The unifying power of sport. Anyone watching that epic semi-final on Wednesday night couldn’t fail to have been moved by the rousing sight and sound of 'Sweet Caroline' being belted out by the swathe of England fans who were dizzy with excitement before the match and delirious with euphoria and hope afterwards. To use that well-oiled TV broadcasting cliché: “Extraordinary scenes.”
With 8 days to go before leaving for Tokyo, I am immersed in Athletics stats in my office at home. Getting ready to commentate on a major champs always feels a bit like revising for A levels, but of course I took a break to enjoy an amazing night of football. What was also pleasing was seeing the hints of other sporting festivals looming large on the post-Covid horizon.
Those reminders came in the ad breaks during the excellent ITV coverage. There was a brilliant trailer for the forthcoming Lions Tour against South Africa which I hadn’t seen before. I particularly enjoyed the moment Maro Itoje burst through a living room wall and posed for a picture with a young fan.
Alongside the Lions promo came two ads which alluded to Tokyo. One was a major plug for a car manufacturer associated with the Games and the other was from the National Lottery. Again, I had seen neither before. It’s possible that’s because I’ve hardly been watching any TV in recent weeks as I’ve buried myself in homework, but it could also be that those companies have been waiting until they knew with absolute certainty there would be a Games to promote, even though it seems they will go ahead without fans in Tokyo-area venues.
The arrival of Lottery money back in 1997 was a key turning point for British Sport. In 1996 Great Britain and Northern Ireland came back from the Atlanta Olympics with one solitary gold medal through Redgrave and Pinsent in the coxless pairs. With proper funding in place, four years later in Sydney there were an amazing 11. They included double delight on the final day when Audley Harrison and Steph Cook took gold in the super-heavyweight boxing and modern pentathlon respectively. That’s how quickly the additional finance began to have an impact.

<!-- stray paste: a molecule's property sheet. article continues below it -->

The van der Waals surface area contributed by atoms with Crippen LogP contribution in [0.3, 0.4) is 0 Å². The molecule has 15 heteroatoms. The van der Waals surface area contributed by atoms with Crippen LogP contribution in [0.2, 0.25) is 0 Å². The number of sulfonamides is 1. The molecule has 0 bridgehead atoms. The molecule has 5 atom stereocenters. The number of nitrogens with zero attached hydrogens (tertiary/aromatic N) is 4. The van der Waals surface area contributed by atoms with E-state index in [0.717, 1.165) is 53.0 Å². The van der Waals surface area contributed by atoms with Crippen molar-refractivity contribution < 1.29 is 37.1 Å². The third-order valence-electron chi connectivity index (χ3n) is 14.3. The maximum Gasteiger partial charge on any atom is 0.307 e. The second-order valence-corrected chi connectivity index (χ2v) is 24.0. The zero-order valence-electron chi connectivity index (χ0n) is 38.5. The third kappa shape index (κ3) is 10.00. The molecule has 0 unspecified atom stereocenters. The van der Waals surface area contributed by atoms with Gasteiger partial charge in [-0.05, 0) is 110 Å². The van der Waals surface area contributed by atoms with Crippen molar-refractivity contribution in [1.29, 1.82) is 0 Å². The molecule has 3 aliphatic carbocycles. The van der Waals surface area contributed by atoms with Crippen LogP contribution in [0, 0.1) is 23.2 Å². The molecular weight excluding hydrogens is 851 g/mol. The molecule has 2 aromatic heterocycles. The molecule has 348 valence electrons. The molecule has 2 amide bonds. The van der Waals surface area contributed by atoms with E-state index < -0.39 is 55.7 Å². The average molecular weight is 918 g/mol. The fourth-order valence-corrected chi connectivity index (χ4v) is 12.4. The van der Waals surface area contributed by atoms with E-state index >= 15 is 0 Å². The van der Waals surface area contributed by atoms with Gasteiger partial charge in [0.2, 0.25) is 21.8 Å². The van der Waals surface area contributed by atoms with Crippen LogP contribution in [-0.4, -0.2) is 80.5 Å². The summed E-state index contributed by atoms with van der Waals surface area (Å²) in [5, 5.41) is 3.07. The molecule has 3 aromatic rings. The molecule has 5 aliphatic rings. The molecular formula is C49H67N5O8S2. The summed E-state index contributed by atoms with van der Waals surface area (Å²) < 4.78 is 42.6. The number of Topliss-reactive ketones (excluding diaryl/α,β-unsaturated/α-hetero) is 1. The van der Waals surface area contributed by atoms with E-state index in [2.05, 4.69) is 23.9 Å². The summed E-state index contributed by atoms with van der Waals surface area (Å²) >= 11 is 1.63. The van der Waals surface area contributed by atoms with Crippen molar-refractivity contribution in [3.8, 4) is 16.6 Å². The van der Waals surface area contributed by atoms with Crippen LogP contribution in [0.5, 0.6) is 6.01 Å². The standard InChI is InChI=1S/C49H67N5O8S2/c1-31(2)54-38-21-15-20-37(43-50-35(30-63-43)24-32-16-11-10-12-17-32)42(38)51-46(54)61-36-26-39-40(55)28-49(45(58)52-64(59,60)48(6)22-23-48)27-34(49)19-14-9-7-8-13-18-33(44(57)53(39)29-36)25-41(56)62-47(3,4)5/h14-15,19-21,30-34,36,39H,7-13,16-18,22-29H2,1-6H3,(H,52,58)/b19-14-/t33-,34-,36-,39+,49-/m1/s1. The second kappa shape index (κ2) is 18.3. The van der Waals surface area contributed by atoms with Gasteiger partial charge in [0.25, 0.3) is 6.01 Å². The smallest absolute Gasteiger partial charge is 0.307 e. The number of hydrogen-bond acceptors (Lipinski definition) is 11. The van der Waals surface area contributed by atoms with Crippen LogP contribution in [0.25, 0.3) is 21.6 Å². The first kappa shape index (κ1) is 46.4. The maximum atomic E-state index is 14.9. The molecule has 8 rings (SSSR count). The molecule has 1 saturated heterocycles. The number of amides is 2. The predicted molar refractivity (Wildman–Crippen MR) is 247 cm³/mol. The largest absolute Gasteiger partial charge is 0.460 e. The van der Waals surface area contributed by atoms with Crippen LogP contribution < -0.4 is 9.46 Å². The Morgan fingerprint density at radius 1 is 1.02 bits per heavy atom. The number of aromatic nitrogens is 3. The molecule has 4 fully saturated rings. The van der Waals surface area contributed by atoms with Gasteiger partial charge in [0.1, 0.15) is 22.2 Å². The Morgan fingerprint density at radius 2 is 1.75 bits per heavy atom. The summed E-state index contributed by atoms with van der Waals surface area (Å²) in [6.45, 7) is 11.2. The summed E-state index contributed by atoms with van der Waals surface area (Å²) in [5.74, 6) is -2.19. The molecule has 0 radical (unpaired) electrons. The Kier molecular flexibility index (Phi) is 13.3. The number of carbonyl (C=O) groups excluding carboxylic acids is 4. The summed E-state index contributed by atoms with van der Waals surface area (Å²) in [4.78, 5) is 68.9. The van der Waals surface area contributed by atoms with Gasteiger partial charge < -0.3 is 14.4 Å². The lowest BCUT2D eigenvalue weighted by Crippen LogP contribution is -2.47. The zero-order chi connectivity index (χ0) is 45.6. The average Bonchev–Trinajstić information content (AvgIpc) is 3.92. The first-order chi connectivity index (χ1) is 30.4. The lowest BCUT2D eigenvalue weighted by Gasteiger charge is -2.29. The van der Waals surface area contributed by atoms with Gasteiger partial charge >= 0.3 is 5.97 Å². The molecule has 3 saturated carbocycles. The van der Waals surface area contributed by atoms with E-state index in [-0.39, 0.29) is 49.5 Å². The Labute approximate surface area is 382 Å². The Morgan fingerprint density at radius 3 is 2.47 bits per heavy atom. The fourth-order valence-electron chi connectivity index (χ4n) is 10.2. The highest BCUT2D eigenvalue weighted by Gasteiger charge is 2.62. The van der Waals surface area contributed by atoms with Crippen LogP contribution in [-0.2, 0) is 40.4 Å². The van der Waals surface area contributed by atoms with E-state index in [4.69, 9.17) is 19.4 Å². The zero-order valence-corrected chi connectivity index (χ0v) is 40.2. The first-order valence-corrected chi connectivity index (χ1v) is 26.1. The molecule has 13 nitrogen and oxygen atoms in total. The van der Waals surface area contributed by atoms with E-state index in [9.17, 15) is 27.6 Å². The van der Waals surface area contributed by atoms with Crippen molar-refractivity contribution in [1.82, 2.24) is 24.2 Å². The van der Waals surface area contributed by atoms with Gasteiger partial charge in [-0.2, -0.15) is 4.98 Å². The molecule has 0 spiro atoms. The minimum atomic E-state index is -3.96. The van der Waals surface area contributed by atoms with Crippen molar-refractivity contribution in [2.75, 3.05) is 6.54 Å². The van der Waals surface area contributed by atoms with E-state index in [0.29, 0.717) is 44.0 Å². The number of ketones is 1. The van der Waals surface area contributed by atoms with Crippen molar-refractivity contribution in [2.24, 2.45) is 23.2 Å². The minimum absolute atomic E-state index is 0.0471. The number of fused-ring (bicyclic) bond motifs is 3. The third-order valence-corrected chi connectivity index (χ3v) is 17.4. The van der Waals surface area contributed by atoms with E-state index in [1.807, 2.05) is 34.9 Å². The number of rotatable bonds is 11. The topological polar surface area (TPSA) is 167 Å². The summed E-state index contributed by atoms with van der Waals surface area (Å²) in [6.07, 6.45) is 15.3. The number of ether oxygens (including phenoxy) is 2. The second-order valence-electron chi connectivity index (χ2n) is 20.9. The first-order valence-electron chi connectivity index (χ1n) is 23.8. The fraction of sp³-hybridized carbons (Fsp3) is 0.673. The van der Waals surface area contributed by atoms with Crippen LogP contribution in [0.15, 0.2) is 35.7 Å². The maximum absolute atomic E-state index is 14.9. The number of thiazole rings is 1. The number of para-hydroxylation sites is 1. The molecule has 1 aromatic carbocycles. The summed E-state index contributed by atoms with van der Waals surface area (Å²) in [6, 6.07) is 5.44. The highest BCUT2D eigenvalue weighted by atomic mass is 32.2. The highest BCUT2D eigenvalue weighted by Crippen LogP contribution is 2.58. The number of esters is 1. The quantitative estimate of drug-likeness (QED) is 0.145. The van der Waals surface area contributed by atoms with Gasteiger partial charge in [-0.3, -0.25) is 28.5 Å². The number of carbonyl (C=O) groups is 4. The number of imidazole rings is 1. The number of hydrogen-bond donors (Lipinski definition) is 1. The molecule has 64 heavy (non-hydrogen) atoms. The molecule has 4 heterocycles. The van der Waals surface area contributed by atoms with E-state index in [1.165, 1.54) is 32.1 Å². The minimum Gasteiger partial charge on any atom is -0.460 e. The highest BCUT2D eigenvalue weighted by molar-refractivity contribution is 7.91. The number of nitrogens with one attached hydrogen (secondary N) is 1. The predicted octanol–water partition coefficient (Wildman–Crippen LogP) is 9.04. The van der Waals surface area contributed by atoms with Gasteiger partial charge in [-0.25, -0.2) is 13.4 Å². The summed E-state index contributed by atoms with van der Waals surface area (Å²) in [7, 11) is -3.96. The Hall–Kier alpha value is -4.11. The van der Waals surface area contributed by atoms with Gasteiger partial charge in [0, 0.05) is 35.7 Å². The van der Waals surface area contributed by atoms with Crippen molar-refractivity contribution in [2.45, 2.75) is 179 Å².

Apart from giving many a new found ability to train full time, the extra resources allowed Olympians and those around them to start looking at what coaches and experts call those “marginal gains”. It’s a phrase which has become familiar in modern sport and the thinking behind it has led to innovative ideas and practices which previous generations would never have been able to access.
One element of England’s Euro campaign which Gareth Southgate won’t have had to think much about is the weather. If football is to 'come home' on Sunday, it will do so in familiar surroundings and conditions.
The same cannot be said for Team GB, who will have to perform in sweltering heat and humidity to produce their moment of glory on the other side of the world.
With much of the recent media coverage understandably focusing on whether the Games could or should happen, there hasn’t been much attention paid to the conditions which will greet the athletes on arrival in Japan.